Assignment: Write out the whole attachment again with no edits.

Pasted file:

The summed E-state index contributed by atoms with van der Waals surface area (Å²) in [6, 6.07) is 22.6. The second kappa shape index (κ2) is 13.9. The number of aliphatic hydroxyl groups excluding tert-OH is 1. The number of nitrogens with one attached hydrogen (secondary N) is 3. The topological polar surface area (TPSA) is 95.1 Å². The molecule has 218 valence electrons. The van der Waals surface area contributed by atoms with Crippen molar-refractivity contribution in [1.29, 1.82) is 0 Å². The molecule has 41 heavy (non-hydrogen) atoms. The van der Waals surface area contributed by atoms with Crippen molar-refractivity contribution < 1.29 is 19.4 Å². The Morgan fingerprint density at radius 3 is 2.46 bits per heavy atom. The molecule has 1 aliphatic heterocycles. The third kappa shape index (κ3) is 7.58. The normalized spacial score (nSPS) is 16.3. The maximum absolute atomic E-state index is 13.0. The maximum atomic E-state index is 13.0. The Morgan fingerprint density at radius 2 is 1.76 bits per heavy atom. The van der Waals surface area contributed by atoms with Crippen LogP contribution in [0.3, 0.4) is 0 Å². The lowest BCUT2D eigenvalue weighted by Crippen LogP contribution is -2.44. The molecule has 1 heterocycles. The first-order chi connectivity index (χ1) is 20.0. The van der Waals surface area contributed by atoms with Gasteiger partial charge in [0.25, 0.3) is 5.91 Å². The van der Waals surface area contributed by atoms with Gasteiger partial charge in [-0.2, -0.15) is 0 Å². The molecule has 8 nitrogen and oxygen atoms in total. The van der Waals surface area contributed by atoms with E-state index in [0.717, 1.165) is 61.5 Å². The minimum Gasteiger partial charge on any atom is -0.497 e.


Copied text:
The summed E-state index contributed by atoms with van der Waals surface area (Å²) in [6, 6.07) is 22.6. The second kappa shape index (κ2) is 13.9. The number of aliphatic hydroxyl groups excluding tert-OH is 1. The number of nitrogens with one attached hydrogen (secondary N) is 3. The topological polar surface area (TPSA) is 95.1 Å². The molecule has 218 valence electrons. The van der Waals surface area contributed by atoms with Crippen molar-refractivity contribution in [1.29, 1.82) is 0 Å². The molecule has 41 heavy (non-hydrogen) atoms. The van der Waals surface area contributed by atoms with Crippen molar-refractivity contribution < 1.29 is 19.4 Å². The Morgan fingerprint density at radius 3 is 2.46 bits per heavy atom. The molecule has 1 aliphatic heterocycles. The third kappa shape index (κ3) is 7.58. The normalized spacial score (nSPS) is 16.3. The maximum absolute atomic E-state index is 13.0. The maximum atomic E-state index is 13.0. The Morgan fingerprint density at radius 2 is 1.76 bits per heavy atom. The van der Waals surface area contributed by atoms with Crippen LogP contribution in [0.3, 0.4) is 0 Å². The lowest BCUT2D eigenvalue weighted by Crippen LogP contribution is -2.44. The molecule has 1 heterocycles. The first-order chi connectivity index (χ1) is 20.0. The van der Waals surface area contributed by atoms with Gasteiger partial charge in [0.25, 0.3) is 5.91 Å². The van der Waals surface area contributed by atoms with Gasteiger partial charge in [-0.2, -0.15) is 0 Å². The molecule has 8 nitrogen and oxygen atoms in total. The van der Waals surface area contributed by atoms with E-state index in [0.717, 1.165) is 61.5 Å². The minimum Gasteiger partial charge on any atom is -0.497 e.